Shortly before Michael Brown’s fateful encounter with Ferguson cop Darren Wilson, I was appointed as a teaching assistant in a class on race and ethnicity.
I’m white. I didn’t go to grad school to study race — I study agriculture. When it comes to race, I’m clueless.
I wish I could say that I was clueless — that I’ve since obtained a whirlwind education on race in the United States. But that’s not true. If anything, I’ve gained a deeper appreciation of my blind spots.
I probably boast a more diverse group of friends than many of the folks I grew up with. But like the majority of white people, my social networks are still almost entirely white.
I could tell you the names of every single black kid in my grade in my childhood elementary school because there weren’t that many. At the time, I thought they were having the same social and educational experience that I was.
I was wrong.
I recently reconnected with an African-American guy from my fourth grade class. Our teacher, he told me, was racist. “What?” I responded.
I mean, I was there. But I remember nothing. It was something I didn’t even think about as a kid.
What I do know is this: Whenever I had a run-in with a teacher — or anyone else for that matter — I never had to wonder if they treated me that way because I was white. Not so for my black classmates.
I’ve never had acquaintances come up and touch my hair as if they’re petting a dog. I’ve never had someone say something like, “You’re so cool, I don’t even consider you white!” or “You’re pretty, for a white girl.”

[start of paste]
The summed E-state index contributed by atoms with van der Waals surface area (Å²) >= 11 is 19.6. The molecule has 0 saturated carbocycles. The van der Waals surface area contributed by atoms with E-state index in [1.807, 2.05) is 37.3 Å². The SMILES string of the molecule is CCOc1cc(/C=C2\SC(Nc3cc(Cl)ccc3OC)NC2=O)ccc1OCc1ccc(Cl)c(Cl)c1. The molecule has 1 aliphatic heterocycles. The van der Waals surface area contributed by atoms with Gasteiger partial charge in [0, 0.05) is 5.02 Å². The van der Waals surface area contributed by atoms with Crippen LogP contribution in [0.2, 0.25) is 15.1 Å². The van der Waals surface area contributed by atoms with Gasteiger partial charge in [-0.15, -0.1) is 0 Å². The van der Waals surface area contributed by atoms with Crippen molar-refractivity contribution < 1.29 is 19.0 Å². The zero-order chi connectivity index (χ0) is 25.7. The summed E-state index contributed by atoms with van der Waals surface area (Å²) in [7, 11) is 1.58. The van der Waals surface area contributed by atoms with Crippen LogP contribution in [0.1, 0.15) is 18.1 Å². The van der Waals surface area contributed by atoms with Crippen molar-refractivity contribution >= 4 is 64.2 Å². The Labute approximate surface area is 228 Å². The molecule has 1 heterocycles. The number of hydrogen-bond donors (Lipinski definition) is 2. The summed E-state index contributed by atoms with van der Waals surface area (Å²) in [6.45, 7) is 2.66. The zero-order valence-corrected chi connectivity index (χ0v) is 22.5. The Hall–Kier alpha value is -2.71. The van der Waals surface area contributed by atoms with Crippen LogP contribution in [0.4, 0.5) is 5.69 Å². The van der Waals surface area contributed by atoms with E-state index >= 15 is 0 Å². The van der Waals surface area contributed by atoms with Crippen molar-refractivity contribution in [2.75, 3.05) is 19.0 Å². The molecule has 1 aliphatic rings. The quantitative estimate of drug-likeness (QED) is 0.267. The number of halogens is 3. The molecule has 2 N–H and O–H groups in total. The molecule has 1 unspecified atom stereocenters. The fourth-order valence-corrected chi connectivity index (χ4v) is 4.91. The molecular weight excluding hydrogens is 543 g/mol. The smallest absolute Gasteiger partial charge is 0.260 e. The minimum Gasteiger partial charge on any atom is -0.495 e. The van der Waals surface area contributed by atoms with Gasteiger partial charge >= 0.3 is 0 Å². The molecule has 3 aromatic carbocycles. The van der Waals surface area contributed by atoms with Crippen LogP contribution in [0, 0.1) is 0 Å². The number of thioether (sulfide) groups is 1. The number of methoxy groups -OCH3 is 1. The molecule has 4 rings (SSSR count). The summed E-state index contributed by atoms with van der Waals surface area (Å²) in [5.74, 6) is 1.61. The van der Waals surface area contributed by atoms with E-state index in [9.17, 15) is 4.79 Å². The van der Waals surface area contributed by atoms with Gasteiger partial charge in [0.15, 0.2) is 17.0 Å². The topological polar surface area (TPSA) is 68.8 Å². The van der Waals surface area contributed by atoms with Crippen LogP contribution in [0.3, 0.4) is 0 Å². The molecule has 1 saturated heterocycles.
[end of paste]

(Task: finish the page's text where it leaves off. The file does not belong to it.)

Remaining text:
People of color hear statements like these all the time.
When I screw up, I don’t have to worry that I’m representing all white people and ruining things for all of us. When I get pulled over by a cop, I never wonder if it’s because I’m white.
And, what’s more, I never even have to think about this stuff. I can even claim I’m “colorblind” because we live in a “post-racial” America.
As an adult, I’m frequently shocked by how different my black friends’ experience of America is from mine. One friend told me that when she dresses in the morning, she consciously attempts to look “non-threatening” to white people.
Other friends worry about the safety of their teenage sons.
What do you do when your 13-year-old is six feet tall, and you see the police looking at him as if he might be up to something? How do you explain to your rambunctious, innocent nine-year-old that he can’t wear the hoods on his hoodies, just in case?
It’s hard to buy into the “post-racial” lie when you fear that a not-so-colorblind cop might shoot your kid.
Being white doesn’t give me a free pass in life. As a white person with a medical disability that impacts every day of my life, I struggle plenty. But my experience — any white person’s experience — of America doesn’t match what people of color experience.
If this makes you uneasy, there are a few small steps you can take to promote change.
First, admit your ignorance and withhold judgment. White folks don’t know what black folks are going through. How on earth can we judge the outpouring of anger in Ferguson right now?
True, burning down a strip mall won’t help anything. But with a legal system deeply biased against African Americans, white Americans need to understand that this anger comes from an entirely valid place — one that most whites simply don’t understand on their own.
Second, reach out. Make friends. Get to know someone who doesn’t look like you.
In fact, get to know many people who don’t look like you. Because the first step toward bridging the gap between the races in America is forging friendships.